Kevin Sack of the NYTimes wrote a brief piece on the recent conference debating the need for a single registry to deal with LIVING kidney pairs, swaps and chains. The piece can be read in its entirety here.
Notice how not a single word was uttered in regards to the person whose kidney is being harvested, aka the living kidney donors? Notice how the ONLY thing the folks at this meeting were concerned about was A. protecting their own financial and otherwise interests and B. increased living donor kidney transplants?
Yeah. Same ole, same ole.
So I sent Mr. Sack an email. Granted, this was through the NY Times site, so who knows if it will actually reach him, or if some unpaid intern will scan and discard. But here it is, for your perusal:
As I’m sure you’re aware, those involved with paired donation, swaps or chains are not cadavers, but living people who must deal with the lifelong consequences of relinquishing a necessary organ. NOTA 1984, which established the US deceased donor organ system, assumed that maximizing deceased donation would meet the need for transplants, rendering living donors an rarity and aberration. At no time did the writers of NOTA expect living kidney donors to compose nearly 50% of all donated kidneys. (Of course, deceased donation hasn’t been maximized either)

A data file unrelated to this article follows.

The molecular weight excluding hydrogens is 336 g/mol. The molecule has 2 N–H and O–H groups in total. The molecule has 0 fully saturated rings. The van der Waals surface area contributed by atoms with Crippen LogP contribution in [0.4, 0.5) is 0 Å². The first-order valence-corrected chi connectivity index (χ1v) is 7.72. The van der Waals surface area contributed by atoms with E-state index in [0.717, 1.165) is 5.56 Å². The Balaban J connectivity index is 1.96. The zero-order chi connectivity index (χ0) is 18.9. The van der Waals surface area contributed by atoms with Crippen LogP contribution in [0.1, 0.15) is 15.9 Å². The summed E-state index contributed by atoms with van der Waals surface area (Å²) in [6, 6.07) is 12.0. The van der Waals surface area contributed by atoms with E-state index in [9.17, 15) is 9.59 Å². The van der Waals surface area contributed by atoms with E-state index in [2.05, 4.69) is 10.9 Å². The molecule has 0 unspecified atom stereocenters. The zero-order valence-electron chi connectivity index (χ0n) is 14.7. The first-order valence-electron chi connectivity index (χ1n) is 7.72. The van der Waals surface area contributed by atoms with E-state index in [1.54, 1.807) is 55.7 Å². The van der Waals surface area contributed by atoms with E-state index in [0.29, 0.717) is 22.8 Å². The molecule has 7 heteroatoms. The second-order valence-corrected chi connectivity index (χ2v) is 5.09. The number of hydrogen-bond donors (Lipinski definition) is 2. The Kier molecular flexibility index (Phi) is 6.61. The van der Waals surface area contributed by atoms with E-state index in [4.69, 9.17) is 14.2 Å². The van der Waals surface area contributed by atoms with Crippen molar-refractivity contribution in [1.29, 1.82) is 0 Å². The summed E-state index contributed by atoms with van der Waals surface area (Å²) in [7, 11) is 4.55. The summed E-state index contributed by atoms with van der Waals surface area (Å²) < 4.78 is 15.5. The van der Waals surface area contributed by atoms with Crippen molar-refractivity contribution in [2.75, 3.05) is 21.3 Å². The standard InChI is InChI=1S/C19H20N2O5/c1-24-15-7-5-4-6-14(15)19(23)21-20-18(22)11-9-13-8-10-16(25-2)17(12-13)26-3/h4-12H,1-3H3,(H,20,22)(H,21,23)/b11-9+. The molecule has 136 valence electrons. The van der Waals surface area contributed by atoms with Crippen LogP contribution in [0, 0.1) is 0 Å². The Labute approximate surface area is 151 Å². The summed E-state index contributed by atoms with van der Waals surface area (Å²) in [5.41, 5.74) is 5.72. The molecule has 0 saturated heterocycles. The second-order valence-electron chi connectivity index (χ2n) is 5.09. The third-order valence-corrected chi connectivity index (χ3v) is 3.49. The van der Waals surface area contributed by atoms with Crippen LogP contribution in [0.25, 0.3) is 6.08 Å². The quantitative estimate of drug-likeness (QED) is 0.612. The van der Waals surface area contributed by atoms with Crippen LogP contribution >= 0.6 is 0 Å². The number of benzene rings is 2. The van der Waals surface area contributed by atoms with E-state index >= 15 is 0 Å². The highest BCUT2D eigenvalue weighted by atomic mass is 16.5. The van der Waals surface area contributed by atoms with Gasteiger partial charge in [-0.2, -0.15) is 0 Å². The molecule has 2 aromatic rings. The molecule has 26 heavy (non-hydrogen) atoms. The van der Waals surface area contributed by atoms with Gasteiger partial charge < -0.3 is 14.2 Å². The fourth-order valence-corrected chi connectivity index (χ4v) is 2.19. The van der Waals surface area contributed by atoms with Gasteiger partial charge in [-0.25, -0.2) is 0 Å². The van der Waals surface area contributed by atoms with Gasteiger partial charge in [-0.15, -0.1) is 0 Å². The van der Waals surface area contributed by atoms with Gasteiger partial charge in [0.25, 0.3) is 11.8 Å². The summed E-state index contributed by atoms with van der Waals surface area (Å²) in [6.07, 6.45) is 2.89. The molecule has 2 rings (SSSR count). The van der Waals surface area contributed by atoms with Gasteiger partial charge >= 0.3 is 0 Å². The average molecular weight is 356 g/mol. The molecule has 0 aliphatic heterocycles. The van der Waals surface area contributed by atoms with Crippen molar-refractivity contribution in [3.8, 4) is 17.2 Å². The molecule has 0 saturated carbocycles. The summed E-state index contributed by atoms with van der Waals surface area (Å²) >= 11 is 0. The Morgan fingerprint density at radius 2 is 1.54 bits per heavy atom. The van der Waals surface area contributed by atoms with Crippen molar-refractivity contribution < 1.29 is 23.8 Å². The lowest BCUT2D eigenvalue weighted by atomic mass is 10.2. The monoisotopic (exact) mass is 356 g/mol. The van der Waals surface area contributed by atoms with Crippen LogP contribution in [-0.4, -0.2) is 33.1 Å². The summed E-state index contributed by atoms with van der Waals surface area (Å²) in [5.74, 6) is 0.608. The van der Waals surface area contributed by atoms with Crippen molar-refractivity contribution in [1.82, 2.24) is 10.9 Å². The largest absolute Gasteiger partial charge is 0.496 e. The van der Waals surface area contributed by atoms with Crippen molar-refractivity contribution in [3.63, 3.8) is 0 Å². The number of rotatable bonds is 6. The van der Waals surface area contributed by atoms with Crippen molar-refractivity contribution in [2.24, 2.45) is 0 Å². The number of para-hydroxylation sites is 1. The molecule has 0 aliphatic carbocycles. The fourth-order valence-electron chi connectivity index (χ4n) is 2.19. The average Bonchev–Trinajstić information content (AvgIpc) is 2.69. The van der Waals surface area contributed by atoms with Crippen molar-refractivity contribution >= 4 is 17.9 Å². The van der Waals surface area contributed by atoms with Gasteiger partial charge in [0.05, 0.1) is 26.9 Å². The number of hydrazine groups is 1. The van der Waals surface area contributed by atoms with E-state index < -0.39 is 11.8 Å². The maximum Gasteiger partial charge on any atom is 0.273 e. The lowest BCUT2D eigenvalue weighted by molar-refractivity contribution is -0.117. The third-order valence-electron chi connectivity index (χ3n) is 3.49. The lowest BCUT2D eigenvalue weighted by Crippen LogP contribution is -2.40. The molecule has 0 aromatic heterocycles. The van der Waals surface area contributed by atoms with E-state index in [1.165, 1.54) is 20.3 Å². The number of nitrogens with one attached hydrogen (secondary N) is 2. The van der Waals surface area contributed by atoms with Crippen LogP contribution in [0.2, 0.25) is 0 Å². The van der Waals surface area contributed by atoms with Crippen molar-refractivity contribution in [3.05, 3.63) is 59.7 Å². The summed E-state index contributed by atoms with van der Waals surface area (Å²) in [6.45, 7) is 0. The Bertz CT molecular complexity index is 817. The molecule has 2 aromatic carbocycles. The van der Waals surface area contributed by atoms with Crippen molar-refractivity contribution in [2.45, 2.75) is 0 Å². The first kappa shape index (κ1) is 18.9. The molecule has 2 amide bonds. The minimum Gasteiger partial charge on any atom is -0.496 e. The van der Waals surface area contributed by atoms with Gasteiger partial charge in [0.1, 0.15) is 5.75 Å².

Consequently, nearly sixty years after the first living kidney donation, we still have no national standards of living donor care, leaving each of the 200+ transplant centers in the US to make up their own rules. In addition, we have no comprehensive short or long-term data on living donors’ health and well-being. In 2000, the Secretary of Health mandated one year of follow-up on all LDs (extended to two yrs in 2006) yet over a decade later, 30% of LDs are still reported ‘lost’. OPTN’s own data task force has ruled the database to be ‘woefully inadequate’ and ‘useless’ for research and analysis, and not single transplant center has been penalized for noncompliance.
Transplant recipients have a govt sponsored registry which follows them for ten years. Bone marrow donation, which carries as much risk as blood donation, also has a registry for its donors. Yet living kidney and liver donors have nothing.
‘Experts’ like those detailed in your article get together to brainstorm on how to increase living donor transplants – as if the kidneys they’re coveting aren’t attached to living human beings. A kidney isn’t a pint of blood, and more than 4 living kidney donors die each yr in the US within 12 months of surgery. 20% experience complications, and 20-30% suffer from depression, anxiety and PTSD. I understand the power the transplant industry wields, but I urge you to look beyond their recipient-centered message and consider what happens to the living donors not trotted out in press releases. We’re people too and we deserve the same consideration as the recipients we’re trying to help.
Cristy Wright, M.Ed.
founder, Living Donor 101